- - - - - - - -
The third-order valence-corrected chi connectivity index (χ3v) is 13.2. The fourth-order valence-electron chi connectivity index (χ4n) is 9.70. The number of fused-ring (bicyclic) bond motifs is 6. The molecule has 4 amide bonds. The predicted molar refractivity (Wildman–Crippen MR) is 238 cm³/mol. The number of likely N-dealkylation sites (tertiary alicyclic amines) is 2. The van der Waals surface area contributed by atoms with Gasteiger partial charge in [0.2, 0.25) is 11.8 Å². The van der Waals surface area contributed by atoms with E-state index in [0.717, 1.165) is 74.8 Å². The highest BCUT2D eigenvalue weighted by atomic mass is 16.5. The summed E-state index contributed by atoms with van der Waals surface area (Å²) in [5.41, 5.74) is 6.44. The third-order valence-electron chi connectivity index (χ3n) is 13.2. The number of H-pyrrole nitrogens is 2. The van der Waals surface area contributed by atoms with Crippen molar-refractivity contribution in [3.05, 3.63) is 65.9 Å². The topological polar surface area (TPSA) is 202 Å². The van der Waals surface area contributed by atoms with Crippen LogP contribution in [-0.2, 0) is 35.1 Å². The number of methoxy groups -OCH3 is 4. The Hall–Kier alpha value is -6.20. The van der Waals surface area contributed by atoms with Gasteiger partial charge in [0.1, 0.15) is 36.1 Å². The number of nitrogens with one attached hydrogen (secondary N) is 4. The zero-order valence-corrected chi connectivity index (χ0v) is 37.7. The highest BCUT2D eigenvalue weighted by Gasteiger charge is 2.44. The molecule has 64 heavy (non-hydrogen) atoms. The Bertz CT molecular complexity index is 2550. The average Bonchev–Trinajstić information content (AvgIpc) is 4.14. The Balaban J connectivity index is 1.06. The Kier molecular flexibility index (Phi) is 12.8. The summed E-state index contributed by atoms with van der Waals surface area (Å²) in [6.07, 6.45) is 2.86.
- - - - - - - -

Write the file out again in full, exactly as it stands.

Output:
The third-order valence-corrected chi connectivity index (χ3v) is 13.2. The fourth-order valence-electron chi connectivity index (χ4n) is 9.70. The number of fused-ring (bicyclic) bond motifs is 6. The molecule has 4 amide bonds. The predicted molar refractivity (Wildman–Crippen MR) is 238 cm³/mol. The number of likely N-dealkylation sites (tertiary alicyclic amines) is 2. The van der Waals surface area contributed by atoms with Gasteiger partial charge in [0.2, 0.25) is 11.8 Å². The van der Waals surface area contributed by atoms with E-state index in [0.717, 1.165) is 74.8 Å². The highest BCUT2D eigenvalue weighted by atomic mass is 16.5. The summed E-state index contributed by atoms with van der Waals surface area (Å²) in [5.41, 5.74) is 6.44. The third-order valence-electron chi connectivity index (χ3n) is 13.2. The number of H-pyrrole nitrogens is 2. The van der Waals surface area contributed by atoms with Crippen molar-refractivity contribution in [3.05, 3.63) is 65.9 Å². The topological polar surface area (TPSA) is 202 Å². The van der Waals surface area contributed by atoms with Crippen LogP contribution in [-0.2, 0) is 35.1 Å². The number of methoxy groups -OCH3 is 4. The Hall–Kier alpha value is -6.20. The van der Waals surface area contributed by atoms with Gasteiger partial charge in [0.1, 0.15) is 36.1 Å². The number of nitrogens with one attached hydrogen (secondary N) is 4. The zero-order valence-corrected chi connectivity index (χ0v) is 37.7. The highest BCUT2D eigenvalue weighted by Gasteiger charge is 2.44. The molecule has 64 heavy (non-hydrogen) atoms. The Bertz CT molecular complexity index is 2550. The average Bonchev–Trinajstić information content (AvgIpc) is 4.14. The Balaban J connectivity index is 1.06. The Kier molecular flexibility index (Phi) is 12.8. The summed E-state index contributed by atoms with van der Waals surface area (Å²) in [6.07, 6.45) is 2.86.